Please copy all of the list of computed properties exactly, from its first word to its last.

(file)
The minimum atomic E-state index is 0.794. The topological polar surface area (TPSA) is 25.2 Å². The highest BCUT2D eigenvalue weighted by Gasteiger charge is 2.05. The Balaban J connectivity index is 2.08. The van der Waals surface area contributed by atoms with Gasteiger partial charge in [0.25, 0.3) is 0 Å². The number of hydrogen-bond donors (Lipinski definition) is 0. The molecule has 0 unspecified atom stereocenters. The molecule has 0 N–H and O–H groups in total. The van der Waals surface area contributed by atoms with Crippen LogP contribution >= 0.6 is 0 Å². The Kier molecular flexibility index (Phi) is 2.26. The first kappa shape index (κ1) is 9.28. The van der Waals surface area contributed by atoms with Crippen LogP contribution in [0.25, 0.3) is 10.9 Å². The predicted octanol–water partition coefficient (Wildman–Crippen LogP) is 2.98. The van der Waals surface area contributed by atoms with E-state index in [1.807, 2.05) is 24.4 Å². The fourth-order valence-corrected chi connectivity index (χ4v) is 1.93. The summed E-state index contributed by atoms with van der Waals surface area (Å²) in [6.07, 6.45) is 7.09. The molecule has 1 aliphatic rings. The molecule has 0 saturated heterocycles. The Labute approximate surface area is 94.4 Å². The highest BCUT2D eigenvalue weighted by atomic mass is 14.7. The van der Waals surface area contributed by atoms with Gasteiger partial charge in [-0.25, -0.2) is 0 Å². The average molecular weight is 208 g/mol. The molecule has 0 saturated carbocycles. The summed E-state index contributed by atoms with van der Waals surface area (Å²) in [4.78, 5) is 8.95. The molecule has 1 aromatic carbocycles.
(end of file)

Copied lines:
The minimum atomic E-state index is 0.794. The topological polar surface area (TPSA) is 25.2 Å². The highest BCUT2D eigenvalue weighted by Gasteiger charge is 2.05. The Balaban J connectivity index is 2.08. The van der Waals surface area contributed by atoms with Gasteiger partial charge in [0.25, 0.3) is 0 Å². The number of hydrogen-bond donors (Lipinski definition) is 0. The molecule has 0 unspecified atom stereocenters. The molecule has 0 N–H and O–H groups in total. The van der Waals surface area contributed by atoms with Crippen LogP contribution >= 0.6 is 0 Å². The Kier molecular flexibility index (Phi) is 2.26. The first kappa shape index (κ1) is 9.28. The van der Waals surface area contributed by atoms with Crippen LogP contribution in [0.25, 0.3) is 10.9 Å². The predicted octanol–water partition coefficient (Wildman–Crippen LogP) is 2.98. The van der Waals surface area contributed by atoms with E-state index in [1.807, 2.05) is 24.4 Å². The fourth-order valence-corrected chi connectivity index (χ4v) is 1.93. The summed E-state index contributed by atoms with van der Waals surface area (Å²) in [6.07, 6.45) is 7.09. The molecule has 1 aliphatic rings. The molecule has 0 saturated heterocycles. The Labute approximate surface area is 94.4 Å². The highest BCUT2D eigenvalue weighted by atomic mass is 14.7. The van der Waals surface area contributed by atoms with Gasteiger partial charge in [-0.25, -0.2) is 0 Å². The average molecular weight is 208 g/mol. The molecule has 0 saturated carbocycles. The summed E-state index contributed by atoms with van der Waals surface area (Å²) in [4.78, 5) is 8.95. The molecule has 1 aromatic carbocycles.